following reasons, we reverse.
In 2009, Hulstein was charged with dealing firearms without a federal firearms
license. In preparation for the case, Hulstein learned that the DEA had previously
investigated him for drug activities, and based on that information, Hulstein filed a
FOIA request for the records of any investigations.1 The DEA released two
investigative reportsâone from 1990 and the other from 2008. However, the DEA
also redacted significant portions of the reports under several FOIA exemptions.
Hulstein sought to obtain unredacted versions of the reports and, after
exhausting his administrative remedies, filed suit in federal court under 5 U.S.C.
Â§ 552(a)(4)(B). Hulstein and the DEA filed cross-motions for summary judgment,
and the district court heard arguments in a telephonic hearing. On March 11, 2011,
the district court granted Hulsteinâs motion in part, denied it in part, and reserved
ruling on several sections pending the submission of unredacted versions of the
documents for in camera review. After its review, the district court ordered disclosure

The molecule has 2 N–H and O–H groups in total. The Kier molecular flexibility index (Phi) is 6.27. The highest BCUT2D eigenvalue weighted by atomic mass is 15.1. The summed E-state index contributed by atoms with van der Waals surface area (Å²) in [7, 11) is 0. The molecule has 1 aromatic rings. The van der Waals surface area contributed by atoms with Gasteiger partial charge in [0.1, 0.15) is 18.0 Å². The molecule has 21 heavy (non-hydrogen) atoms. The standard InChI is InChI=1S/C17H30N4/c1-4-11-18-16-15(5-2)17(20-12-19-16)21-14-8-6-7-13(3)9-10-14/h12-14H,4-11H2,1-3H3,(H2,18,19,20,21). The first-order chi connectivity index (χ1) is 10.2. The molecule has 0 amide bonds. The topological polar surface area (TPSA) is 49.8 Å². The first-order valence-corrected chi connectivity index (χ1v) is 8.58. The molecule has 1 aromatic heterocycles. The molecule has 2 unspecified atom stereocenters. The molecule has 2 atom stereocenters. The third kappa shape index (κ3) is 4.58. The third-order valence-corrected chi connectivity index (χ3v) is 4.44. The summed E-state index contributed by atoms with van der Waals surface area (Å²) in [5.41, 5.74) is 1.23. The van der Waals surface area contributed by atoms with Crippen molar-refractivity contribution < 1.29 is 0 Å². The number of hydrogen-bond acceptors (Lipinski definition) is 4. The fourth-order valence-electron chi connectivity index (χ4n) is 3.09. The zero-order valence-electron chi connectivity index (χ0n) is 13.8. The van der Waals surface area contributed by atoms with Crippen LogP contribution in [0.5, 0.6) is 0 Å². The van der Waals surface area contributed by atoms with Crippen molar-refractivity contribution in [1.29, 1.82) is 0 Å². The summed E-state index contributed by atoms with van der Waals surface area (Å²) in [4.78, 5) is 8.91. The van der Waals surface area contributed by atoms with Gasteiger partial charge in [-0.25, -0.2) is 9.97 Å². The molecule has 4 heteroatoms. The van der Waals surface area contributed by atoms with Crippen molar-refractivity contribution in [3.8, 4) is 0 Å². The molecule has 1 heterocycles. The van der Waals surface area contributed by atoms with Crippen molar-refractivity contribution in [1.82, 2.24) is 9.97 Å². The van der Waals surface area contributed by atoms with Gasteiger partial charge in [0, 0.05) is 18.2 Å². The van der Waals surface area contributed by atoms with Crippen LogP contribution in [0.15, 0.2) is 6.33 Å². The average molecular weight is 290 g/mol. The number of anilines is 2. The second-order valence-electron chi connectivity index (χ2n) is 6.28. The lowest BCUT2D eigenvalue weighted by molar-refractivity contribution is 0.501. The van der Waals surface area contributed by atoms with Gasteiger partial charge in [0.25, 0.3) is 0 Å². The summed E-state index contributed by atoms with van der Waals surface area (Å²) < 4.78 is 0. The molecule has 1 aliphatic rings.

of several other sections of the reports in a supplemental order filed with the judgment
on March 22, 2011. In total, the district court ordered the DEA to disclose the names
and signatures of DEA agents (or special agents) in both reports, the âDetailsâ section
of the 1990 report, most of the first sentence in paragraph 3 of the 2008 report, and
paragraph 7 of the 2008 report. The DEA appeals the district courtâs orders with
regard to each section except the first sentence in paragraph 3 of the 2008 report.
The DEA argues that FOIA exemptions 7(C), 7(D), and 7(F) apply to various
portions of the redacted information. We review the applicability of FOIA
exemptions de novo. Peltier v. Fed. Bureau of Investigation, 563 F.3d 754, 762 (8th
Hulstein was never charged in connection with these investigations.
A. Exemption 7(D)
The DEA argues that the âDetailsâ section of the 1990 report was provided by